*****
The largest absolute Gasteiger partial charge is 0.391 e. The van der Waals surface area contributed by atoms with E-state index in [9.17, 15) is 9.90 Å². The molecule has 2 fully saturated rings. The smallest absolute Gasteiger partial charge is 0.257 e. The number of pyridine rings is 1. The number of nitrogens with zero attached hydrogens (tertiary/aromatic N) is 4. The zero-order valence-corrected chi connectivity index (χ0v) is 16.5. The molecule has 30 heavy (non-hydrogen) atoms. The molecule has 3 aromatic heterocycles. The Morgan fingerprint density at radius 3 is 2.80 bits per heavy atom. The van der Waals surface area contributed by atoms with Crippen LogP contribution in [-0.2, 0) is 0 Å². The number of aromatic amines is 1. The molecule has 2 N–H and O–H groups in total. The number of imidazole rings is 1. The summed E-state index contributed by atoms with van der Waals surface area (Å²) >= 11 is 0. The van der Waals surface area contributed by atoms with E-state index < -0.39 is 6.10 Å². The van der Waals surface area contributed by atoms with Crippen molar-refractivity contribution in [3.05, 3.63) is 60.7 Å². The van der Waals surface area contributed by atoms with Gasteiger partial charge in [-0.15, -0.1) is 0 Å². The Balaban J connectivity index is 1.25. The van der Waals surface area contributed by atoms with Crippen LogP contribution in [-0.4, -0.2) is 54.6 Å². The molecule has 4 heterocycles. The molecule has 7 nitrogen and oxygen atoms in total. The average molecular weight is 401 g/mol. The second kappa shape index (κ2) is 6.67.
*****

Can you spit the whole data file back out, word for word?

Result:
The largest absolute Gasteiger partial charge is 0.391 e. The van der Waals surface area contributed by atoms with E-state index in [9.17, 15) is 9.90 Å². The molecule has 2 fully saturated rings. The smallest absolute Gasteiger partial charge is 0.257 e. The number of pyridine rings is 1. The number of nitrogens with zero attached hydrogens (tertiary/aromatic N) is 4. The zero-order valence-corrected chi connectivity index (χ0v) is 16.5. The molecule has 30 heavy (non-hydrogen) atoms. The molecule has 3 aromatic heterocycles. The Morgan fingerprint density at radius 3 is 2.80 bits per heavy atom. The van der Waals surface area contributed by atoms with Crippen LogP contribution in [-0.2, 0) is 0 Å². The number of aromatic amines is 1. The molecule has 2 N–H and O–H groups in total. The number of imidazole rings is 1. The summed E-state index contributed by atoms with van der Waals surface area (Å²) >= 11 is 0. The van der Waals surface area contributed by atoms with E-state index < -0.39 is 6.10 Å². The van der Waals surface area contributed by atoms with Crippen molar-refractivity contribution in [3.05, 3.63) is 60.7 Å². The van der Waals surface area contributed by atoms with Gasteiger partial charge in [-0.15, -0.1) is 0 Å². The Balaban J connectivity index is 1.25. The van der Waals surface area contributed by atoms with Crippen LogP contribution in [-0.4, -0.2) is 54.6 Å². The molecule has 4 heterocycles. The molecule has 7 nitrogen and oxygen atoms in total. The average molecular weight is 401 g/mol. The second kappa shape index (κ2) is 6.67.